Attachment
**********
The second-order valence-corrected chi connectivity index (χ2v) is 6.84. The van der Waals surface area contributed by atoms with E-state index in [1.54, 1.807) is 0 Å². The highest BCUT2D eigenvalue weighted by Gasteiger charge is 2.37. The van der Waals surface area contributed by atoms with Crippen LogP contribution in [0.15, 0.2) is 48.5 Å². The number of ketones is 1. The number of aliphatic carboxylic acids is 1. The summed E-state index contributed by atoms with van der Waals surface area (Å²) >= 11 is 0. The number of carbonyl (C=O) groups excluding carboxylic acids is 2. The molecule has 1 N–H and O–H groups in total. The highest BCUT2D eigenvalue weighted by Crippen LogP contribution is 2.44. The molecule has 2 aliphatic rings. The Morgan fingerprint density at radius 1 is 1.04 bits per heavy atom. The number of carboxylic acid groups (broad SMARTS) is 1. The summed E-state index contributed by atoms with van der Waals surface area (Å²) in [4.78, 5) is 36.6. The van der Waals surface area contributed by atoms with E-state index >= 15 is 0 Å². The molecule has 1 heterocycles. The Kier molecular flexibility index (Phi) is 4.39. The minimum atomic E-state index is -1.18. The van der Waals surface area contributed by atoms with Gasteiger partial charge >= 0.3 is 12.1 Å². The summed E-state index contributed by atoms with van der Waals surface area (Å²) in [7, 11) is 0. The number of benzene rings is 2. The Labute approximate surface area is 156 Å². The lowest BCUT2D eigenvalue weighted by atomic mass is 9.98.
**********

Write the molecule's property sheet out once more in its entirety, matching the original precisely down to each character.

The second-order valence-corrected chi connectivity index (χ2v) is 6.84. The van der Waals surface area contributed by atoms with E-state index in [1.54, 1.807) is 0 Å². The highest BCUT2D eigenvalue weighted by Gasteiger charge is 2.37. The van der Waals surface area contributed by atoms with Crippen LogP contribution in [0.15, 0.2) is 48.5 Å². The number of ketones is 1. The number of aliphatic carboxylic acids is 1. The summed E-state index contributed by atoms with van der Waals surface area (Å²) >= 11 is 0. The number of carbonyl (C=O) groups excluding carboxylic acids is 2. The molecule has 1 N–H and O–H groups in total. The highest BCUT2D eigenvalue weighted by Crippen LogP contribution is 2.44. The molecule has 2 aliphatic rings. The Morgan fingerprint density at radius 1 is 1.04 bits per heavy atom. The number of carboxylic acid groups (broad SMARTS) is 1. The summed E-state index contributed by atoms with van der Waals surface area (Å²) in [4.78, 5) is 36.6. The van der Waals surface area contributed by atoms with E-state index >= 15 is 0 Å². The molecule has 1 heterocycles. The Kier molecular flexibility index (Phi) is 4.39. The minimum atomic E-state index is -1.18. The van der Waals surface area contributed by atoms with Gasteiger partial charge >= 0.3 is 12.1 Å². The summed E-state index contributed by atoms with van der Waals surface area (Å²) in [7, 11) is 0. The number of benzene rings is 2. The Labute approximate surface area is 156 Å². The lowest BCUT2D eigenvalue weighted by atomic mass is 9.98.